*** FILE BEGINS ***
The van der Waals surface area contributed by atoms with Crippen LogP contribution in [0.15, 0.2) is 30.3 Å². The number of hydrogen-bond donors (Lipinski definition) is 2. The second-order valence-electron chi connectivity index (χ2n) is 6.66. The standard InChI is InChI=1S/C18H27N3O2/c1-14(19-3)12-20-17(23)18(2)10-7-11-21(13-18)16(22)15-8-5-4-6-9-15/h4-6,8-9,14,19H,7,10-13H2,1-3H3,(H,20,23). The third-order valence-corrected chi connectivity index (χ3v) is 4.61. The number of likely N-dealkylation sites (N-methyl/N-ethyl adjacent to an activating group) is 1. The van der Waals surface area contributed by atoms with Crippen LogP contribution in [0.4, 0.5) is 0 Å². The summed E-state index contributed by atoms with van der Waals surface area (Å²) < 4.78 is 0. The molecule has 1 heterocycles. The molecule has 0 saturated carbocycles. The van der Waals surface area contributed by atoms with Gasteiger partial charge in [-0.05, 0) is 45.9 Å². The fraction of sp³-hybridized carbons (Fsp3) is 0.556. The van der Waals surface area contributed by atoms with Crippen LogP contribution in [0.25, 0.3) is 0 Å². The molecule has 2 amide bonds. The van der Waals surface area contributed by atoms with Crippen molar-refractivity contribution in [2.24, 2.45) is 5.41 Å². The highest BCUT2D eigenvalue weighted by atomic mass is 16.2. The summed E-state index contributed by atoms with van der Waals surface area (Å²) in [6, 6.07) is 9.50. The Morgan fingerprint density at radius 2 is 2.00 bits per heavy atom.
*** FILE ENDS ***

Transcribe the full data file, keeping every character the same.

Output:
The van der Waals surface area contributed by atoms with Crippen LogP contribution in [0.15, 0.2) is 30.3 Å². The number of hydrogen-bond donors (Lipinski definition) is 2. The second-order valence-electron chi connectivity index (χ2n) is 6.66. The standard InChI is InChI=1S/C18H27N3O2/c1-14(19-3)12-20-17(23)18(2)10-7-11-21(13-18)16(22)15-8-5-4-6-9-15/h4-6,8-9,14,19H,7,10-13H2,1-3H3,(H,20,23). The third-order valence-corrected chi connectivity index (χ3v) is 4.61. The number of likely N-dealkylation sites (N-methyl/N-ethyl adjacent to an activating group) is 1. The van der Waals surface area contributed by atoms with Crippen LogP contribution in [0.4, 0.5) is 0 Å². The summed E-state index contributed by atoms with van der Waals surface area (Å²) < 4.78 is 0. The molecule has 1 heterocycles. The molecule has 0 saturated carbocycles. The van der Waals surface area contributed by atoms with Gasteiger partial charge in [-0.05, 0) is 45.9 Å². The fraction of sp³-hybridized carbons (Fsp3) is 0.556. The van der Waals surface area contributed by atoms with Crippen LogP contribution in [0.25, 0.3) is 0 Å². The molecule has 2 amide bonds. The van der Waals surface area contributed by atoms with Crippen molar-refractivity contribution in [2.24, 2.45) is 5.41 Å². The highest BCUT2D eigenvalue weighted by atomic mass is 16.2. The summed E-state index contributed by atoms with van der Waals surface area (Å²) in [6, 6.07) is 9.50. The Morgan fingerprint density at radius 2 is 2.00 bits per heavy atom.